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Want a Security Clearance: This is what you need to know
Want a Security Clearance: This is what you need to know
Want a Security Clearance: This is what you need to know
Want a Security Clearance: This is what you need to know
Want a Security Clearance: This is what you need to know
Want a Security Clearance: This is what you need to know
Want a Security Clearance: This is what you need to know
Want a Security Clearance: This is what you need to know
Want a Security Clearance: This is what you need to know
Want a Security Clearance: This is what you need to know
Want a Security Clearance: This is what you need to know
Want a Security Clearance: This is what you need to know
Want a Security Clearance: This is what you need to know
Want a Security Clearance: This is what you need to know
Want a Security Clearance: This is what you need to know
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Want a Security Clearance: This is what you need to know

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Want a Security Clearance? This is what you need to know …

Want a Security Clearance? This is what you need to know

As you create your master plan for success, consider the variety of tools needed to gain a competitive edge in your industry. By familiarizing oneself with the extensive US Security Clearance Process, you can begin to prepare and access opportunities that help you excel. This workshop will guide you through the processing of getting and keeping a US security clearance. Further, we will explore the future and emerging career opportunities that require various clearance levels.

Learning Outcome: Increase knowledge and awareness around the US security Clearance process

At the end of this workshop, participants will be able to:

a) Identify a series of career paths and associated tools to improve job marketability
b) List a series of certification and association options
c) Review the security clearance process and associated misconceptions and mistakes

Published in: Business, Technology
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  • Typical Technologies requiring restricted access:Aeronautics Systems TechnologyArmaments & Energetic Materials TechnologyBiological TechnologyBiomedical TechnologyChemical TechnologyDirected Energy Systems TechnologyEnergy Systems TechnologyElectronics TechnologyGround Systems TechnologyInformation Systems TechnologyLasers, Optics and Sensors TechnologyProcessing & Manufacturing TechnologyMarine Systems TechnologyMaterials and Processes TechnologyNuclear Systems TechnologyPositioning, Navigation and Time TechnologyInformation Security TechnologySignature Control TechnologySpace Systems TechnologyWeapons Effects Technology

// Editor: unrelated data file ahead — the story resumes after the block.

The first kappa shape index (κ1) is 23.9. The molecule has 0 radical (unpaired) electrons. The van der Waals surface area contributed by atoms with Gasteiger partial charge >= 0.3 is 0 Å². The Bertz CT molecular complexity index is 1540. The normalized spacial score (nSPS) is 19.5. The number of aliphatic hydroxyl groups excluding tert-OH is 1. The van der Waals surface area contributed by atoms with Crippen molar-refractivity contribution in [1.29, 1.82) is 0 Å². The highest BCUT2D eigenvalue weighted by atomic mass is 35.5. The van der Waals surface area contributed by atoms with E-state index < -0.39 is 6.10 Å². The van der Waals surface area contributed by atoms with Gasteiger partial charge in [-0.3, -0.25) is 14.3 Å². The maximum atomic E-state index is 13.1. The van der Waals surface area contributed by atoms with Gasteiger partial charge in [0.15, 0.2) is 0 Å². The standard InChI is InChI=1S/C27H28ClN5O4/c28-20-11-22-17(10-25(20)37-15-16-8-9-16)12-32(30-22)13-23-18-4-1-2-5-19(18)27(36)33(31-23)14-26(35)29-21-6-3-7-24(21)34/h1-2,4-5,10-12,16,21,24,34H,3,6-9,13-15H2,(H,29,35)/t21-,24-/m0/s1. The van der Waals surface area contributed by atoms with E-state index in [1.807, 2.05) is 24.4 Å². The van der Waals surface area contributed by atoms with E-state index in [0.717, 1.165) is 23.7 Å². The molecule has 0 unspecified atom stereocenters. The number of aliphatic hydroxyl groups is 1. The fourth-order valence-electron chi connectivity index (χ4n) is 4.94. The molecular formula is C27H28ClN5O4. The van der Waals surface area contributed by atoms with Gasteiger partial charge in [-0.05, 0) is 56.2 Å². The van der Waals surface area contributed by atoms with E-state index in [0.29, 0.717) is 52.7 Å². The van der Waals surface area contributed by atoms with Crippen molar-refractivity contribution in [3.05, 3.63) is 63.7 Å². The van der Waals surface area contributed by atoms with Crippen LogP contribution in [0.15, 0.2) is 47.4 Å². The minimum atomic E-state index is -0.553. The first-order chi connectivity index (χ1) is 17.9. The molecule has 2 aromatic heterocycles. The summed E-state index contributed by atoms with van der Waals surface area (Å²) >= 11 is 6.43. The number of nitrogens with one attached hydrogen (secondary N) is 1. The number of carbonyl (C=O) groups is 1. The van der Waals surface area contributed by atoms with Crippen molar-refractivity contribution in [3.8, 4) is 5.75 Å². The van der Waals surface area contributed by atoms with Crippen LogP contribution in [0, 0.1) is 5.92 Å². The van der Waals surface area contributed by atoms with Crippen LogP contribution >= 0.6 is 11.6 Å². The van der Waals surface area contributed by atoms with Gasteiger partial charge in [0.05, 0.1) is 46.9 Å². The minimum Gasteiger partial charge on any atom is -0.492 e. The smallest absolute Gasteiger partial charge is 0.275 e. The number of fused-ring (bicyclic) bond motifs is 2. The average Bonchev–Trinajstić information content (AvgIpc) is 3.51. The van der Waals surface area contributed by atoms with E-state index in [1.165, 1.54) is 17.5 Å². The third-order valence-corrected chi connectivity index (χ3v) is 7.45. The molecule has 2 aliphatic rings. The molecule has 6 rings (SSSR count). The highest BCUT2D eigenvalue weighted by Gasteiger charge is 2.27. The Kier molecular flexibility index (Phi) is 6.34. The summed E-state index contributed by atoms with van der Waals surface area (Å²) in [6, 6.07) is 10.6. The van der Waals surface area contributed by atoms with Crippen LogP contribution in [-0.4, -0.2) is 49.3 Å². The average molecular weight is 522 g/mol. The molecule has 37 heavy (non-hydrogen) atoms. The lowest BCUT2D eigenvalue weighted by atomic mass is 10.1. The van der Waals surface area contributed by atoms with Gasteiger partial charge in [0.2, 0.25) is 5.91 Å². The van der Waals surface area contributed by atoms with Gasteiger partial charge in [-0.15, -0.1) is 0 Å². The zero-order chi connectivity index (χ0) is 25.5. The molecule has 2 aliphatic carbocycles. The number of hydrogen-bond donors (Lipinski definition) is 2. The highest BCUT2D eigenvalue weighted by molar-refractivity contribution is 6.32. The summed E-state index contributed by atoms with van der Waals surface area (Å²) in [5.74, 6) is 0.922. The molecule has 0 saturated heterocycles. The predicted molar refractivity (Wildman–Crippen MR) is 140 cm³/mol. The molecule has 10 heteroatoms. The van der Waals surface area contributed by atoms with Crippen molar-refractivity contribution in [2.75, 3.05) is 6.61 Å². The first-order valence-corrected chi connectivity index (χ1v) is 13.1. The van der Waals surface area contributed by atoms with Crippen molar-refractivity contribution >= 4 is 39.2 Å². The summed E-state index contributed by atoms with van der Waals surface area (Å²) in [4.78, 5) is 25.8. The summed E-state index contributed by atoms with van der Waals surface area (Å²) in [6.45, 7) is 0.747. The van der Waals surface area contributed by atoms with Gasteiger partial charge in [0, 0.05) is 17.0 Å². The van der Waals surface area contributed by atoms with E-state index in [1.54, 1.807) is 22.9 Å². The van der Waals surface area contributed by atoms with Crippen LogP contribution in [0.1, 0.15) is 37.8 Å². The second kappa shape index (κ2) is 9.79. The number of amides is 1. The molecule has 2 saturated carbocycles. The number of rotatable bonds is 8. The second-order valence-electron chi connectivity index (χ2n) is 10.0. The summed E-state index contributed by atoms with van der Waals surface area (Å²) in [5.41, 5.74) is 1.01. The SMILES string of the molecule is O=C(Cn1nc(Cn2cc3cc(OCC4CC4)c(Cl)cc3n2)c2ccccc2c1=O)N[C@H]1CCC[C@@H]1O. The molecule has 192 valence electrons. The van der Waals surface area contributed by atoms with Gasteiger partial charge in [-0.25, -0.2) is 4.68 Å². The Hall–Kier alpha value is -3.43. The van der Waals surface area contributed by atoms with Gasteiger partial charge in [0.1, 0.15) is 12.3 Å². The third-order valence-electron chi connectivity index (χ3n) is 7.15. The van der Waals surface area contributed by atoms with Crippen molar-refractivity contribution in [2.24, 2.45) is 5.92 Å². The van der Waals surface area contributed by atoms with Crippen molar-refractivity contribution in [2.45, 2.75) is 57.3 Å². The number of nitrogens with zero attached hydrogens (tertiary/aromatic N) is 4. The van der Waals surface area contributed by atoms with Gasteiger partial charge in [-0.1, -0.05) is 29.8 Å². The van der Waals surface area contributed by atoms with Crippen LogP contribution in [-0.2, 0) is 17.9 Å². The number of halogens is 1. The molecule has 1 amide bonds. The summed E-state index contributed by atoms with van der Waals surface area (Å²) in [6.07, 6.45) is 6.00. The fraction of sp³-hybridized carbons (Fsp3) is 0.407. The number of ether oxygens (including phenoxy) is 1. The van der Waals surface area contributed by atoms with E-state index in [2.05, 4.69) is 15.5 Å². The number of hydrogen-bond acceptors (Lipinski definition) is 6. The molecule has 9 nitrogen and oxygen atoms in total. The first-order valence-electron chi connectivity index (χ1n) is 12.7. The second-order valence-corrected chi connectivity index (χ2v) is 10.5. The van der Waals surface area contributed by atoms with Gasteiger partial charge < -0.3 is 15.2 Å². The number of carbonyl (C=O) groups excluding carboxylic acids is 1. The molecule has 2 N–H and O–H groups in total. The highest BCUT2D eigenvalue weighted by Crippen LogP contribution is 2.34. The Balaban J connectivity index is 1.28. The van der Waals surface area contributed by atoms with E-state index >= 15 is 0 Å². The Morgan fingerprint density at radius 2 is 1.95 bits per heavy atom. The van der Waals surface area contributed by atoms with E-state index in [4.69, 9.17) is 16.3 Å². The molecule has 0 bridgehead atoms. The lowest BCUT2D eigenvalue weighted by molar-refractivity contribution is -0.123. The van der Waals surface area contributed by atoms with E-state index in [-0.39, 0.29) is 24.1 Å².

• When is a clearance terminated?A clearance is terminated when a person permanently leaves a position for which the clearance was granted. Cleared individuals who no longer require access to classified information, but who remain continuously employed by the same cleared contractor and do not anticipate future access can have their clearances administratively downgraded or withdrawn until such time that they require access again, provided their security investigation has not expired. Under such circumstances the clearance can be administratively restored.Can a clearance be reinstated after it has been terminated?Yes. If a person previously had a clearance and the investigation is still current, the clearance can be reinstated by the agency that originally granted the clearance or it can be accepted and granted by a different agency, provided there hasn’t been a break-in-service of two years or more. This usually only entails the submission of a new application and a favorable review of the application by the clearance granting authority.
  • To be sponsored you must be employed by a cleared contractor (or hired as a consultant) in a position that requires a clearance. As an exception, a candidate for employment may be submitted for a clearance if the cleared contractor has made a binding offer of employment and the candidate has accepted the offer. Both the offer and acceptance must be in writing. The offer of employment must indicate that employment will begin within 30 days of receiving the clearance.Why does it take so long to get a clearance?Part of the answer is that for over a decade insufficient resources have been allocated to clearance processing, causing a large backlog of cases. Most of the delays in getting a clearance are caused by either:• “queuing” time• poorly completed security applications• extended periods of residence outside the United States• serious security/suitability issues